The second half of the concert proved much more successful. Barry Chabala, one of eight radio operators, showed me his portion of the score beforehand. It runs for six minutes, divided into four 1 1/2 minute segments. Within each of those portions is a listing of AM radio frequencies, ranging (as best I can recall) from about three to maybe a dozen, each of which to be visited during the 90 seconds, I assume in the order listed). The effect was quite wonderful though, again, I would have loved to have heard the speaker system taken advantage of or to have had the radios dispersed among the audience. Even so, the chatter, the snatches of music, the sports play by play and the static or in between-ness (I think the frequencies are set, so that when performed in a given locale, they may or may not coincide with existing on-air stations) created a very enjoyable, absorbing cloud of sound. I've no idea whether or not it was one of Cage's ideas with the piece, but the sensation of understanding that one always dwells in this enormous web of generally unheard sounds was quite strong. Very different (and, for me, perhaps ultimately less rewarding) than what groups like [N:Q] are attempting, but on it own merits, quite fascinating and stimulating.
The highlight of the evening, a very pleasant surprise, was McDonough's own "Landscape Under Construction", for 1 to 42 CD players, here ten. As I understand it (again, Barry or Kurt can correct me), each musician selects a disc of Cage's music from 42 supplied by McDonough. (S)he then follows a time-based score (total time = 34'55") consisting of two columns which contained instructions on starting or pausing the disc (which is played from its beginning) as well as volume increases or decreases. At several points, the player can choose to cross over from one column to another and continue on from there. I'm wondering how much of the "success" of a given performance depends on what combination of discs is chosen, ie, how much variation and/or balance there happens to be. In this case, there were (I think) two that consisted of voice (one Cage's, one in German), a piece for solo cello, one for harp, one that utilized Western operas, one for strings, and other assorted noise, including percussion. Whatever, the result was a beautifully shifting landscape where the listener constantly makes pattern connections between ostensibly unrelated musics, almost all of them seeming to make "sense". It flowed along wonderfully, rarely losing traction, almost always maintaining interest. If I had a quibble, it was that McDonough's own player was a bit loud and that combined with the pieces emanating from it (a clattering percussion work and, I think, one for radios and/or record players--thought I heard snatches of Arthur Blythe and Zorn in there--) it occasionally dominated the proceedings to an untoward degree. As before, I'd love to hear it in a more expansive setting, maybe with more players. Though even as is, it could make a very fine CD on its own and it sounded like Mode is going to do just that in the near future. I suppose one would call this a process piece, and a damned good one.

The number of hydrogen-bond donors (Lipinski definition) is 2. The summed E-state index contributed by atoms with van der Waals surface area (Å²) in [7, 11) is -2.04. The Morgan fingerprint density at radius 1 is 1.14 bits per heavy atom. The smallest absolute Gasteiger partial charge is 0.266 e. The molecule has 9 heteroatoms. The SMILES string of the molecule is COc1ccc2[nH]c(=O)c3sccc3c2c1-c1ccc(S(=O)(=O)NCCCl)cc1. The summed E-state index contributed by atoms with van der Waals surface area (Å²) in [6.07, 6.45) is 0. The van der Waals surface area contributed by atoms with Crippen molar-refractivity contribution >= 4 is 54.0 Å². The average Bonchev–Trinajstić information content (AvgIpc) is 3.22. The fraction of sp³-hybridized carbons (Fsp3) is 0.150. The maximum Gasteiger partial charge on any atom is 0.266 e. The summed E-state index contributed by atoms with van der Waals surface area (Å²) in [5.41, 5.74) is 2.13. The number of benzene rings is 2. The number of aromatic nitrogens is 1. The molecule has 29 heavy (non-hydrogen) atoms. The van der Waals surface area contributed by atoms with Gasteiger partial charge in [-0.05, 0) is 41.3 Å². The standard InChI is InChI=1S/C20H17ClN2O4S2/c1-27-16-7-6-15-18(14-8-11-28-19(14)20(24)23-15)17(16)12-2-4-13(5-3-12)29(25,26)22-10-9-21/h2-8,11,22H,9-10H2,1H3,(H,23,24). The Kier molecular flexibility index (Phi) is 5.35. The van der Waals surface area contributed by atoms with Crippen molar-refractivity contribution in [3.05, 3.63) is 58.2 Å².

A lovely evening. Would that this sort of affair was staged more often.